This is set up between the barn and the indoor, next to the ice covered path. It has been joined by three other inflatables. One of the horses walking to the indoor on Saturday, slipped and fell on the ice. Thankfully, no one was hurt.
Ashke got shoes put back on in support of his injury. The stability in the arena seems to be much better with shoes on. He is being ridden in front boots (BOT Royal Work boots) and that seems to be helping. We have limited our lessons to half an hour and I look forward to being able to wash him enough to be able to clip him at the new barn.
Happy holidays, everyone! May the returning light bless you in the year to come.


Wednesday, October 21, 2020

Moving Early

 So, when shit hits the fan, all you can do is duck or move out of the way . . . 

I have been taking lessons on Thursday night for several years now. Sometimes it moves to Tuesday or Wednesday, but we always gravitate back to Thursday. I have been riding with one of my barn mates and sharing lessons with her, because we are both working on the same things. It gives the horses a break between pirouettes and half-pass and sometimes you can figure things out by watching them in front of you.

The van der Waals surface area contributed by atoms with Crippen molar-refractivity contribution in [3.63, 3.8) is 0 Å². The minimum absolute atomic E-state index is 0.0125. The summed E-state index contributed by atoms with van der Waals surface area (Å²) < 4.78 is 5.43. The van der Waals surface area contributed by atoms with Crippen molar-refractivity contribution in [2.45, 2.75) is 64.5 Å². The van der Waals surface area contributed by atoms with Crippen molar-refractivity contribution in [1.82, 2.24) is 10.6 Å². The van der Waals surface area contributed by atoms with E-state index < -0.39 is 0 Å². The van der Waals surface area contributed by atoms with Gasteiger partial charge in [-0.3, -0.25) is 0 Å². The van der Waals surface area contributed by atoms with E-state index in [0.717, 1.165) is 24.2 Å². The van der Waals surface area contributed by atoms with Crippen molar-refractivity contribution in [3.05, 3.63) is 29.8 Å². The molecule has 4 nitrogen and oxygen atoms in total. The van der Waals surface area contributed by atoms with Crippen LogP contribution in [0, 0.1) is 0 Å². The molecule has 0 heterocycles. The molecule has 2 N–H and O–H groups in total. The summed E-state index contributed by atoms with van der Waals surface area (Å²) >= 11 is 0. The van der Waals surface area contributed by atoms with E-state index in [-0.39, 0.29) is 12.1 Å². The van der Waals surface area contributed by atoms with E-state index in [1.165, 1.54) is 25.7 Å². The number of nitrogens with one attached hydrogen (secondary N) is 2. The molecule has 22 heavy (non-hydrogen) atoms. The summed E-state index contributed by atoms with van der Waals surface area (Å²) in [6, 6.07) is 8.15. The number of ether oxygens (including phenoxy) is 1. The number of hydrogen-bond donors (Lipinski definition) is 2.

The barn we were boarding in had a huge indoor arena with decent footing and horrible lighting. We ride outside as much as possible, but late fall, winter and spring, we have to ride inside. Its a necessity. And its why we were willing to pay $600 a month for the privilege. Mind you, that's for the stall with run, cleaning the stall and run, water, hay, safe choice grain and use of the facilities. No blanketing. No turn out. An indoor arena that leaks badly. Snow sliding off the roof of the arena. Tree branches scrapping and banging on the walls in the wind. Flooded runs and a tack room with a wall that rains water like a waterfall during inclement weather. It was impossible to ride early in the morning because the barn owner uses the indoor for turn out. They watered and dragged the arena on her schedule, which meant that some nights the indoor was wet, muddy and slick. But, we made it work for us, the hay was premium quality, and the horses seemed happy. And no one ever really wants to move barns.